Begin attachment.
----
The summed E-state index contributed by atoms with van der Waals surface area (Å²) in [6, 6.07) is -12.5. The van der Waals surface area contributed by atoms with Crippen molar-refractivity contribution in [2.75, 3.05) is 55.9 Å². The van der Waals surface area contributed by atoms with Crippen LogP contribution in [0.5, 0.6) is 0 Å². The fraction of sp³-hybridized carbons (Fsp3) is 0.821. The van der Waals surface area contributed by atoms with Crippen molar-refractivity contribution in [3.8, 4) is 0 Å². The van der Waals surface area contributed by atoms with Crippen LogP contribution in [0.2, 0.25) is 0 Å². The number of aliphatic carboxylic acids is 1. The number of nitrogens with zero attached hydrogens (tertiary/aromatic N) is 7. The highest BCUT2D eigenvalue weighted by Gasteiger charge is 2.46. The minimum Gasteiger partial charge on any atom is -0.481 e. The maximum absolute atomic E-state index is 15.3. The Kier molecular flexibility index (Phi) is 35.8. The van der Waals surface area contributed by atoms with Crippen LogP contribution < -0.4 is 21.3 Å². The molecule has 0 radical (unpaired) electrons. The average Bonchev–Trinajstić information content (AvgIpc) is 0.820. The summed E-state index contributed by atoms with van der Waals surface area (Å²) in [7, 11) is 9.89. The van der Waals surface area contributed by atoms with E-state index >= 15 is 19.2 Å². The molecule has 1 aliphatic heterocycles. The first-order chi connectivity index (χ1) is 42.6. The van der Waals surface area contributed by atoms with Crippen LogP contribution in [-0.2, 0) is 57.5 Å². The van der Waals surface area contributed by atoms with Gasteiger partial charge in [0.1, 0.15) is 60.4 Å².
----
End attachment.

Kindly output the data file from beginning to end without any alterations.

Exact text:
The summed E-state index contributed by atoms with van der Waals surface area (Å²) in [6, 6.07) is -12.5. The van der Waals surface area contributed by atoms with Crippen molar-refractivity contribution in [2.75, 3.05) is 55.9 Å². The van der Waals surface area contributed by atoms with Crippen LogP contribution in [0.5, 0.6) is 0 Å². The fraction of sp³-hybridized carbons (Fsp3) is 0.821. The van der Waals surface area contributed by atoms with Crippen molar-refractivity contribution in [3.8, 4) is 0 Å². The van der Waals surface area contributed by atoms with Crippen LogP contribution in [0.2, 0.25) is 0 Å². The number of aliphatic carboxylic acids is 1. The number of nitrogens with zero attached hydrogens (tertiary/aromatic N) is 7. The highest BCUT2D eigenvalue weighted by Gasteiger charge is 2.46. The minimum Gasteiger partial charge on any atom is -0.481 e. The maximum absolute atomic E-state index is 15.3. The Kier molecular flexibility index (Phi) is 35.8. The van der Waals surface area contributed by atoms with Crippen LogP contribution < -0.4 is 21.3 Å². The molecule has 0 radical (unpaired) electrons. The average Bonchev–Trinajstić information content (AvgIpc) is 0.820. The summed E-state index contributed by atoms with van der Waals surface area (Å²) in [7, 11) is 9.89. The van der Waals surface area contributed by atoms with E-state index >= 15 is 19.2 Å². The molecule has 1 aliphatic heterocycles. The first-order chi connectivity index (χ1) is 42.6. The van der Waals surface area contributed by atoms with Crippen LogP contribution in [-0.2, 0) is 57.5 Å². The van der Waals surface area contributed by atoms with Gasteiger partial charge in [0.1, 0.15) is 60.4 Å².